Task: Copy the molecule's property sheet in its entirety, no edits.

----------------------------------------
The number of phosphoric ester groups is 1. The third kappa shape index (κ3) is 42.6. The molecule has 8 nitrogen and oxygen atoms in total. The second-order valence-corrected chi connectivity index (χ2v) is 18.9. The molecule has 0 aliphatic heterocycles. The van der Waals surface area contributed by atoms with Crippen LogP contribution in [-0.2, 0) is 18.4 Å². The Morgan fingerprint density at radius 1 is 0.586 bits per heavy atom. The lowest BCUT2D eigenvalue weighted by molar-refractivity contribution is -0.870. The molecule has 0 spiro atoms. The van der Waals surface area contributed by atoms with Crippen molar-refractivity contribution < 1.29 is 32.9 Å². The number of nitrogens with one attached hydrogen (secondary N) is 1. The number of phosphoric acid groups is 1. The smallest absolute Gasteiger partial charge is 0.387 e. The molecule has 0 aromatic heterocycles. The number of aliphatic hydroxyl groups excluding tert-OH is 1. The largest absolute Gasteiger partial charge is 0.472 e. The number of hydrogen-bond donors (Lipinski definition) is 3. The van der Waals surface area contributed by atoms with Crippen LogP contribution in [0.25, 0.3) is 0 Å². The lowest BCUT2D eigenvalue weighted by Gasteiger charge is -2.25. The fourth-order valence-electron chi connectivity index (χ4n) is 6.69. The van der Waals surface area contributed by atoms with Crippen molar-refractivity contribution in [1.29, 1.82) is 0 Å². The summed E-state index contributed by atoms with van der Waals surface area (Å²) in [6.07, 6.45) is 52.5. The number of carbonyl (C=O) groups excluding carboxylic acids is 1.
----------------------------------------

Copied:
The number of phosphoric ester groups is 1. The third kappa shape index (κ3) is 42.6. The molecule has 8 nitrogen and oxygen atoms in total. The second-order valence-corrected chi connectivity index (χ2v) is 18.9. The molecule has 0 aliphatic heterocycles. The van der Waals surface area contributed by atoms with Crippen LogP contribution in [-0.2, 0) is 18.4 Å². The Morgan fingerprint density at radius 1 is 0.586 bits per heavy atom. The lowest BCUT2D eigenvalue weighted by molar-refractivity contribution is -0.870. The molecule has 0 spiro atoms. The van der Waals surface area contributed by atoms with Crippen molar-refractivity contribution < 1.29 is 32.9 Å². The number of nitrogens with one attached hydrogen (secondary N) is 1. The number of phosphoric acid groups is 1. The smallest absolute Gasteiger partial charge is 0.387 e. The molecule has 0 aromatic heterocycles. The number of aliphatic hydroxyl groups excluding tert-OH is 1. The largest absolute Gasteiger partial charge is 0.472 e. The number of hydrogen-bond donors (Lipinski definition) is 3. The van der Waals surface area contributed by atoms with Crippen LogP contribution in [0.25, 0.3) is 0 Å². The lowest BCUT2D eigenvalue weighted by Gasteiger charge is -2.25. The fourth-order valence-electron chi connectivity index (χ4n) is 6.69. The van der Waals surface area contributed by atoms with Crippen molar-refractivity contribution in [1.29, 1.82) is 0 Å². The summed E-state index contributed by atoms with van der Waals surface area (Å²) in [6.07, 6.45) is 52.5. The number of carbonyl (C=O) groups excluding carboxylic acids is 1.